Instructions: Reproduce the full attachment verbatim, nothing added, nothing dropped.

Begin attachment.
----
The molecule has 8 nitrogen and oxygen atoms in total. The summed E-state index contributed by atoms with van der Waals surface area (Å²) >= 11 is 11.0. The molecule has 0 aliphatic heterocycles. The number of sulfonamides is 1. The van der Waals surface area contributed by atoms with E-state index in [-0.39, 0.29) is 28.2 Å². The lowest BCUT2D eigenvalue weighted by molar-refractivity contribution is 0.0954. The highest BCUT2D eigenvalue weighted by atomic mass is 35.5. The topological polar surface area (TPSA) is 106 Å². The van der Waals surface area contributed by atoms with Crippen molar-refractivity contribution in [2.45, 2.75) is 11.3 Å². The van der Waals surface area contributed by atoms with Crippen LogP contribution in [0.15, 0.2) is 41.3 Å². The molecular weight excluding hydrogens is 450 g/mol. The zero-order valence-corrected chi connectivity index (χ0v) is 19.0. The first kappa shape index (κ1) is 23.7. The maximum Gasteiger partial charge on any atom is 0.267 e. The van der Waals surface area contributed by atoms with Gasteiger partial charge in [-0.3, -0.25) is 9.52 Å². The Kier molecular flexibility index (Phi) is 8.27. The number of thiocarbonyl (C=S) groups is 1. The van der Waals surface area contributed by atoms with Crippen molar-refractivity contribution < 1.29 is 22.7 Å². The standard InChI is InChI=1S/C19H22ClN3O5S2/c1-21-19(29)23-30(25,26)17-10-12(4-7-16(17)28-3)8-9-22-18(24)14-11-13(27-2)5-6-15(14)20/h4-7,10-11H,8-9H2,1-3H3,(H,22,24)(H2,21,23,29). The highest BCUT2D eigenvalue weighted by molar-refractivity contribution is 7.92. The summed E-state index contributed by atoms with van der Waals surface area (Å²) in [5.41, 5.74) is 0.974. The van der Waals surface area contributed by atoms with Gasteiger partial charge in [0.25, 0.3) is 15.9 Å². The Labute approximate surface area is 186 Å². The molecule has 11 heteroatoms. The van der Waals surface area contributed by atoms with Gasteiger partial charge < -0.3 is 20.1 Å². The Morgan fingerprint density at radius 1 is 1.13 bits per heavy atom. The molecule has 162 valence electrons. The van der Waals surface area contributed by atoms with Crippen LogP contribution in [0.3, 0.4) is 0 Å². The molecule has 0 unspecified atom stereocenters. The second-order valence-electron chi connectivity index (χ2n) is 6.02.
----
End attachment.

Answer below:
The molecule has 8 nitrogen and oxygen atoms in total. The summed E-state index contributed by atoms with van der Waals surface area (Å²) >= 11 is 11.0. The molecule has 0 aliphatic heterocycles. The number of sulfonamides is 1. The van der Waals surface area contributed by atoms with E-state index in [-0.39, 0.29) is 28.2 Å². The lowest BCUT2D eigenvalue weighted by molar-refractivity contribution is 0.0954. The highest BCUT2D eigenvalue weighted by atomic mass is 35.5. The topological polar surface area (TPSA) is 106 Å². The van der Waals surface area contributed by atoms with Crippen molar-refractivity contribution in [2.45, 2.75) is 11.3 Å². The van der Waals surface area contributed by atoms with Crippen LogP contribution in [0.15, 0.2) is 41.3 Å². The molecular weight excluding hydrogens is 450 g/mol. The zero-order valence-corrected chi connectivity index (χ0v) is 19.0. The first kappa shape index (κ1) is 23.7. The maximum Gasteiger partial charge on any atom is 0.267 e. The van der Waals surface area contributed by atoms with Gasteiger partial charge in [-0.3, -0.25) is 9.52 Å². The Kier molecular flexibility index (Phi) is 8.27. The number of thiocarbonyl (C=S) groups is 1. The van der Waals surface area contributed by atoms with Crippen molar-refractivity contribution < 1.29 is 22.7 Å². The standard InChI is InChI=1S/C19H22ClN3O5S2/c1-21-19(29)23-30(25,26)17-10-12(4-7-16(17)28-3)8-9-22-18(24)14-11-13(27-2)5-6-15(14)20/h4-7,10-11H,8-9H2,1-3H3,(H,22,24)(H2,21,23,29). The highest BCUT2D eigenvalue weighted by molar-refractivity contribution is 7.92. The summed E-state index contributed by atoms with van der Waals surface area (Å²) in [5.41, 5.74) is 0.974. The van der Waals surface area contributed by atoms with Gasteiger partial charge in [0.25, 0.3) is 15.9 Å². The Labute approximate surface area is 186 Å². The molecule has 11 heteroatoms. The van der Waals surface area contributed by atoms with Gasteiger partial charge < -0.3 is 20.1 Å². The Morgan fingerprint density at radius 1 is 1.13 bits per heavy atom. The molecule has 162 valence electrons. The van der Waals surface area contributed by atoms with Crippen LogP contribution in [0.3, 0.4) is 0 Å². The molecule has 0 unspecified atom stereocenters. The second-order valence-electron chi connectivity index (χ2n) is 6.02.